This is the equivalent of making a rookie carry a veteran ballplayer's suitcase, only maybe a little more serious. Anyway, the philosophy about making it in the big leagues and cracking the lineup of immortality is the same: Wait your turn, kid.
Roberto Alomar will have to wait a year to get into the Hall of Fame because there is still a feeling among voters, members of the Baseball Writers Association of America, that being elected to the Hall on the first ballot means being having a little extra greatness.
Of the 539 voters, 142 evidently thought Alomar did not meet that threshold, so he didn't get in Wednesday. I wasn't among them. I voted for Alomar, notwithstanding his unsightly time with the Mets, because I believe he was one of the greatest second basemen of all time. But I'm not offended. I'm sure he will make it next year. What's more, I think the wait is not the end of the world.
A reasonable person can call it ludicrous, this Hall-within-the-Hall attitude about first-year members. After all, Alomar is not going to become a better player by next year. This point is quite valid: Either you're a Hall of Famer or you're not. First-year winners do not get special seats at the induction ceremony, they don't have a special dinner or separate locker room the way former champions do at the Masters.
Still, I buy the first-ballot threshold. This is not a civil service test. No one is denying someone a living by withholding a Hall of Fame vote. I always think of the response from Gwen Knapp, an excellent writer on the West Coast, when there was outrage about someone (it might have been Mark McGwire) being kept out of the Hall. She said it is not as if he is being denied the right to roam free in the world.
Having been a member of the BBWAA for 22 years, I take it as a compliment that we are more deliberative and discriminating than, say, the committee that awards the Nobel Peace Prize.
A retired long-time baseball writer whom I know and consider a mentor agonized over the Alomar selection. He ultimately decided against voting for him. The former reporter said he does have a special tier for first-year nominees and that Alomar's lackluster performance and general malaise when he hit New York's big stage kept him off that tier.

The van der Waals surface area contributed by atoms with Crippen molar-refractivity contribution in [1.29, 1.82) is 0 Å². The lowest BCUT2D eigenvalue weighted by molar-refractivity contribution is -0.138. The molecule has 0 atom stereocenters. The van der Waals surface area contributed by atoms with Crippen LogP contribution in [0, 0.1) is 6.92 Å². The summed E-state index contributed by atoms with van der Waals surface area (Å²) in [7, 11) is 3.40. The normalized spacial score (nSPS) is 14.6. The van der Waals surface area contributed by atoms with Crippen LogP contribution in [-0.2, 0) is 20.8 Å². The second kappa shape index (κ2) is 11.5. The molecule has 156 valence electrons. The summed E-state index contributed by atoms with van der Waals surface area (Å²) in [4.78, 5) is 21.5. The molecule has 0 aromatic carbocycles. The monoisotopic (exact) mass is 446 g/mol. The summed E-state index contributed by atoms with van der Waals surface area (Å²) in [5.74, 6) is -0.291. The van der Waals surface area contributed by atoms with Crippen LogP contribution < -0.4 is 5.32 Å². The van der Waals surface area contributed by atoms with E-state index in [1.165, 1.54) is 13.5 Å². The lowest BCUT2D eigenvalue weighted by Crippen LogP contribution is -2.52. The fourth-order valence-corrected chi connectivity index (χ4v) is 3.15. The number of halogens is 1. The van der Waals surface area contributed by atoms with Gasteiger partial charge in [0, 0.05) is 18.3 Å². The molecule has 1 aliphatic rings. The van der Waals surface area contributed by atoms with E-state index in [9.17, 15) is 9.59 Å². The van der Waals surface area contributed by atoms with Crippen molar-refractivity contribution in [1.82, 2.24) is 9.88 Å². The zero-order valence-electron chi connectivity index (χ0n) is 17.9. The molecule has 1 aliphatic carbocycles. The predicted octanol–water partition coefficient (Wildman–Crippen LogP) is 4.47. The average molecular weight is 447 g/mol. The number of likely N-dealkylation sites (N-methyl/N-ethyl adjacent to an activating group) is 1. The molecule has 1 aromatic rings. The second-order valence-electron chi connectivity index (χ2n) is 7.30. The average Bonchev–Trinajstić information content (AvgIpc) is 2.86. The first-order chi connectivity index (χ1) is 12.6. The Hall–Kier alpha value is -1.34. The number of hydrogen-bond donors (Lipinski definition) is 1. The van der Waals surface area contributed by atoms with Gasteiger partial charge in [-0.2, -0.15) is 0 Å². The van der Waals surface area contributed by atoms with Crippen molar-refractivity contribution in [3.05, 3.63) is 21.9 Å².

Baseball writers know the value of patience. Not one of us is allowed to vote until he or she has completed 10 consecutive seasons as a BBWAA member. We also know that our forbears set the bar high. Willie Mays, the greatest player I ever saw, received only 94.67 percent of the votes in his first year of eligibility. Babe Ruth, the greatest player anyone ever saw, got only 95.13. Just last year, Rickey Henderson, the greatest leadoff hitter ever, earned only 94.8 percent. No one ever has gone in unanimously (Tom Seaver came closest, with 98.84).
Not one first-year nominee was elected between the Hall's opening in 1936 and 1962, when Jackie Robinson and Bob Feller got in. Yogi Berra, Whitey Ford and Cy Young all had to wait for a second go-round.
Here are the 44 who made it in on the first ballot: Ty Cobb, Honus Wagner, Ruth, Christy Mathewson, Walter Johnson, Robinson, Feller, Ted Williams, Stan Musial, Sandy Koufax, Warren Spahn, Mickey Mantle, Ernie Banks, Mays, Al Kaline, Bob Gibson, Hank Aaron, Frank Robinson, Brooks Robinson, Lou Brock, Willie McCovey, Willie Stargell, Johnny Bench, Carl Yastrzemski, Jim Palmer, Joe Morgan, Rod Carew, Seaver, Reggie Jackson, Steve Carlton, Mike Schmidt, Nolan Ryan, George Brett, Robin Yount, Kirby Puckett, Dave Winfield, Ozzie Smith, Eddie Murray, Dennis Eckersley, Paul Molitor, Wade Boggs, Tony Gwynn, Cal Ripken Jr., Henderson.
Personally, I believe Alomar belongs in that class. Others don't. I respect them and I believe they are merely trying to honor the aforementioned 44 when they sometimes tell a ballot rookie, "Wait your turn, kid."
Better to be too picky than too lax. The Hall of Fame is that important, as Alomar will attest on the front steps of Cooperstown next year.